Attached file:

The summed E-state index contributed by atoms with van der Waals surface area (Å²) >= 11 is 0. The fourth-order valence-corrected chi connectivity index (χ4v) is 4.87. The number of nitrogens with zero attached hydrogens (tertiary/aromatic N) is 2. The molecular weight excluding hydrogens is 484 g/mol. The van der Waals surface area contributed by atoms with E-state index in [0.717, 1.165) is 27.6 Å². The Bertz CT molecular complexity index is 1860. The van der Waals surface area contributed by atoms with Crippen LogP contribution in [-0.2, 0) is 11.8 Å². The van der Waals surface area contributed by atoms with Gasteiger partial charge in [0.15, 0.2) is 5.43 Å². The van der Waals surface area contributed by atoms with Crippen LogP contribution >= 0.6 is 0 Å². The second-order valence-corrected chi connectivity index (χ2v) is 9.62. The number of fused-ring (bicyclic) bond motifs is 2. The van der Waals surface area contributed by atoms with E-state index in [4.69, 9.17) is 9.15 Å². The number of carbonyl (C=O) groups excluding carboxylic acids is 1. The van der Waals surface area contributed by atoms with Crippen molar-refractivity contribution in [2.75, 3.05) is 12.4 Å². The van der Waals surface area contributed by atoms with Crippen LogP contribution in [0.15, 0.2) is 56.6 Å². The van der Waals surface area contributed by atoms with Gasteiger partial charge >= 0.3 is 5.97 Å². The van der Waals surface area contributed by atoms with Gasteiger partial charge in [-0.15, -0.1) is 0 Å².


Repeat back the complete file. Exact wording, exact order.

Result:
The summed E-state index contributed by atoms with van der Waals surface area (Å²) >= 11 is 0. The fourth-order valence-corrected chi connectivity index (χ4v) is 4.87. The number of nitrogens with zero attached hydrogens (tertiary/aromatic N) is 2. The molecular weight excluding hydrogens is 484 g/mol. The van der Waals surface area contributed by atoms with E-state index in [0.717, 1.165) is 27.6 Å². The Bertz CT molecular complexity index is 1860. The van der Waals surface area contributed by atoms with Crippen LogP contribution in [-0.2, 0) is 11.8 Å². The van der Waals surface area contributed by atoms with Gasteiger partial charge in [0.15, 0.2) is 5.43 Å². The van der Waals surface area contributed by atoms with Crippen LogP contribution >= 0.6 is 0 Å². The second-order valence-corrected chi connectivity index (χ2v) is 9.62. The number of fused-ring (bicyclic) bond motifs is 2. The van der Waals surface area contributed by atoms with E-state index in [4.69, 9.17) is 9.15 Å². The number of carbonyl (C=O) groups excluding carboxylic acids is 1. The van der Waals surface area contributed by atoms with Crippen molar-refractivity contribution in [2.75, 3.05) is 12.4 Å². The van der Waals surface area contributed by atoms with Crippen LogP contribution in [0.15, 0.2) is 56.6 Å². The van der Waals surface area contributed by atoms with Gasteiger partial charge >= 0.3 is 5.97 Å². The van der Waals surface area contributed by atoms with Gasteiger partial charge in [-0.15, -0.1) is 0 Å².